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Inability to straighten legs, point toes

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Geoffrey Taucer

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I'm sure every coach has seen one or two kids who can't get their legs completely straight or their toes completely pointed. And I'm not talking about sloppy form; I'm talking about kids who are physically incable of getting their legs completely straight and their toes completely pointed.

I have one guy on my team like that right now. When he is just sitting in a pike, straightening his legs as hard as he can, they still aren't quite straight. And when he points his toes as hard as he can, to the point where his feet start to cramp, they still aren't completely pointed.

What causes this? Focusing on just the knees for a minute, is this due to a lack of hamstring flexibility? (He can go all the way down in all three splits) Are there some tendons/ligaments that are too tight? Is there some other thing I'm not thinking of concerning how his joints are structured?

More to the point, is there a solution? Is this a problem that can be fixed, or is he genetically doomed never to have perfect form?
 

ACoach78

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Feb 22, 2007
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My initial thoughts are a tight gastrocnemius combined with weak or inhibited hamstrings.

The gastrocs primary action is plantarflexion (pointing the toes). However, it's also a secondary knee flexor. Because it crosses two joints (ankle & knee), it can only act at one joint at a time. If it is tight and over-active such that it's acting at the knee, then it can't act at the ankle very well. This would inhibit plantarflexion while causing knee flexion.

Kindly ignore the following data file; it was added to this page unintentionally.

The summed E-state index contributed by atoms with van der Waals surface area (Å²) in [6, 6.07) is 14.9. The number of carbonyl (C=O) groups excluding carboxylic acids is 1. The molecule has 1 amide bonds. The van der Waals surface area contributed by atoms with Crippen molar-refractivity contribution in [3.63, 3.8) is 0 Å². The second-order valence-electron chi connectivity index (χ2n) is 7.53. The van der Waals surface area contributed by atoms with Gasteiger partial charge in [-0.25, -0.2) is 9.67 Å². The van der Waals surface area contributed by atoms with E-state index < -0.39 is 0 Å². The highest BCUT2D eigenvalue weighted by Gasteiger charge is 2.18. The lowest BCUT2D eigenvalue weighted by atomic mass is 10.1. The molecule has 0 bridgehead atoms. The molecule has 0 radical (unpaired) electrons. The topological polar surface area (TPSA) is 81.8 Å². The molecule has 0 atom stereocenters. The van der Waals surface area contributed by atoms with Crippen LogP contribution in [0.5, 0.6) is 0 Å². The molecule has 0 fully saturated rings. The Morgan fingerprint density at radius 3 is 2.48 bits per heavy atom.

Now, the primary knee flexors are the hamstrings. But, if they are weak and more importantly, inhibited (meaning they aren't firing right), then gastroc activation would probably be the compensatory mechanism that the body would default to for knee flexion.

This is just a best guess. The only real way to check on all of this would be to first get a manual muscle test to look for weakness/imbalances. Or, to get a more precise diagnosis, you'd need to test for strength using an isokinetic dynamometer with EMG to look for firing patterns.

In gymnastics, we're constantly stretching the hamstrings and eventually that weakens that muscle and more importantly - inhibits it neurally. In contrast, we're always pointing the toes and constantly activating the gastrocs. I'd bet money that if you tested the kid for dorsiflexion (flexed feet) range of motion, it'd be very low due to all of the toe-pointing or attempted toe-pointing.
 

ACoach78

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First of all, I'm making a pretty hefty assumption meaning that it could simply be bad genetics and more structural-based as opposed to functionally-based (i.e. inflexibilities, imbalances, etc.)

As far as a tight gastrocs or soleus (both are plantarflexors), work on ankle dorsiflexion range of motion. Here's a YouTube video that shows some ankle mobility drills.

http://www.youtube.com/watch?v=vxr9-IB0Rr4

This is where I'd start. Check out the video and see what you think.
 

Geoffrey Taucer

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Thanks. Video doesn't seem to be working on the gym computer, so I'll take a look when I get home.
 
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